A long string of capitalist crises, recessions and depressions, starting in the late 1970s, challenged the unions as the capitalists demanded more and more concessions. Union leaders who had developed in the more prosperous period lacked the social vision and the political understanding to stand up to these demands or craft strategies to protect jobs and wages in this new period of capitalist decline. By and large the unions have caved in with the mantra that workers must help the capitalists stay profitable.
Chasing after Democratic Party
In the political arena, the union leadership has bet everything on electing Democratic Party politicians to office, although the union officials often complain about the lack of support from those they helped elect. After all, Democrats have controlled the presidency and both houses of Congress many times since 1947, yet the “friends of labor” have made no serious attempt to overturn the hated Taft-Hartley Act, which hamstrings unions in many ways.
In Wisconsin, a mass uprising took place in February 2011 as a Republican governor and state Legislature stripped public unions of their rights. The occupation of the state Capitol became an international symbol of the fighting spirit of the workers and their unions. Mass protests repeatedly drew hundreds of thousands. Some Wisconsin unions were floating the idea for a general strike.
A real classwide battle was shaping up when top Wisconsin and national union leaders diverted the struggle into the electoral arena of a recall against the governor. It was no surprise that the capitalist elections, with hundreds of millions of dollars of Wall Street money flowing in, ended in a defeat for the workers. Meanwhile, the militant momentum of mass struggle was lost, at least temporarily.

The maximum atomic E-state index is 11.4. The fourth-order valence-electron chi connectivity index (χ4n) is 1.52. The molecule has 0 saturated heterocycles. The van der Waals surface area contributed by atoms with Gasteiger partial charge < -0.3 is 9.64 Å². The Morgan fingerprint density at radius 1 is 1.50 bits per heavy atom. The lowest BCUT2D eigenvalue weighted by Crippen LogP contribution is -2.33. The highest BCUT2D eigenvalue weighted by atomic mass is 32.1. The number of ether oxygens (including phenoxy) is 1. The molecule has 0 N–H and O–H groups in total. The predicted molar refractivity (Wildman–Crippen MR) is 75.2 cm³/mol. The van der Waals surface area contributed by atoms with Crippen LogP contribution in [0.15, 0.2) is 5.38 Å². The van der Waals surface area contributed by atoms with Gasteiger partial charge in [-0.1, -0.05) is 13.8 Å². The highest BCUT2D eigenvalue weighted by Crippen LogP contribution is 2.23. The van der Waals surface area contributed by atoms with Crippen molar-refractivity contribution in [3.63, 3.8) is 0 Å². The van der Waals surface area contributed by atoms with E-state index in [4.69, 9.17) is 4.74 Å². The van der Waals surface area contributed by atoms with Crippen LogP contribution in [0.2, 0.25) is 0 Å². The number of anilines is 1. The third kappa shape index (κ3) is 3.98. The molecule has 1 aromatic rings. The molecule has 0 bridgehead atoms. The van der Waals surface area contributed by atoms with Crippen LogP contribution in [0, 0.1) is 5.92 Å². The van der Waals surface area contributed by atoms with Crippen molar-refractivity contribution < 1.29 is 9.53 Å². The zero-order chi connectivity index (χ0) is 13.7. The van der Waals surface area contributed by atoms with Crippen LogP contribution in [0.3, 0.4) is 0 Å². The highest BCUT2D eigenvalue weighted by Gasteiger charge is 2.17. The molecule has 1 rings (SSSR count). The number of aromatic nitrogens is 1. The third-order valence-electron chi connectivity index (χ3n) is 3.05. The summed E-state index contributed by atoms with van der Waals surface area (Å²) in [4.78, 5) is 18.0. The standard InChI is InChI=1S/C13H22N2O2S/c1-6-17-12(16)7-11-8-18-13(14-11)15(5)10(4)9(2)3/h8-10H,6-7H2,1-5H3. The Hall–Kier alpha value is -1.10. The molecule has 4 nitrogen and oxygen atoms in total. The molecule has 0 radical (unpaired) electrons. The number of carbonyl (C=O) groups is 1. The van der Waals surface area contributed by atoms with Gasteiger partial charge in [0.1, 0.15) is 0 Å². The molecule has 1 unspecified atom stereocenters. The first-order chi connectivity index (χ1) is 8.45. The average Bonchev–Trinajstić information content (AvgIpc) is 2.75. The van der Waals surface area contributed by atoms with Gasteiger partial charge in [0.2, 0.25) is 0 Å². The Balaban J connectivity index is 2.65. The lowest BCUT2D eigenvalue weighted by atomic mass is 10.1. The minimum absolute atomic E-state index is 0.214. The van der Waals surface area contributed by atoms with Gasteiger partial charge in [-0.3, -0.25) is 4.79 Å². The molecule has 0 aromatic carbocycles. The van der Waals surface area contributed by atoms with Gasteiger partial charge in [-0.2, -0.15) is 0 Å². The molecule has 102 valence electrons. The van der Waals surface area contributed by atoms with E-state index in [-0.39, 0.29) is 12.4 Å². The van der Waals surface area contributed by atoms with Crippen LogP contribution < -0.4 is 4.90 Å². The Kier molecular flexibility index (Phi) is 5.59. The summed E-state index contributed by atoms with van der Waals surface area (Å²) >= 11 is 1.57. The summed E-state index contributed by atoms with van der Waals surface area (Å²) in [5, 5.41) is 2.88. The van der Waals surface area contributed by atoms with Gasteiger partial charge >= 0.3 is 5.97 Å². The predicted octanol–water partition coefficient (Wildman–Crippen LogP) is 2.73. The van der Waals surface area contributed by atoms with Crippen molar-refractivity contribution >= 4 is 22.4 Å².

Indiana followed suit in early 2012 and in December 2012 a right-wing governor and Legislature made Michigan the 24th “right to work” state in the nation. With 17,000 angry workers surrounding the Capitol in Lansing as the vote was taken, top union officials from the UAW, the teachers and the state AFL-CIO could only project their “plan” of voting out the right-wingers in 2014.
A group of rank-and-file workers raised an alternative — that every union local immediately begin voting to authorize a general strike to use Labor’s strength on the shop floor to overturn this unprecedented attack right in the birthplace of the UAW and many other unions. While no labor “leader” would call for this, the Rev. Jesse Jackson took the podium and added his support by calling for a one-day general strike.
Class struggle is inevitable
The decline of the U.S. union movement is only an episode in the centuries-long struggle between capital and labor. The exploitation of labor by capital inevitably leads to class struggle. The revival of the unions in the U.S. cannot and will not be carried out separately from the evolving struggle of the broad masses of nonunion workers, tens of millions of unemployed, oppressed nationalities, the lesbian, gay, bisexual, transgender and queer communities, women and all others who are victims of the capitalist system, which puts profits before people.
Union leaders must use the strength of 14.4 million workers who are still in unions, plus the union treasuries, union staffs, offices and news media to provide a center of opposition to the growing poverty, increasing militarism, racism and repression.
A good start was made with organized labor’s support for the Occupy Wall Street movement last year. What is most irrelevant to the vast majority of people in the U.S. is Wall Street’s vision of profits above all else. Unions allied with community organizations can form the bedrock from which to challenge the bankers and corporate bosses in order to take hold of the vast wealth and resources of this country for the benefit of humanity.
Sole spent years as an autoworker and UAW militant in Detroit.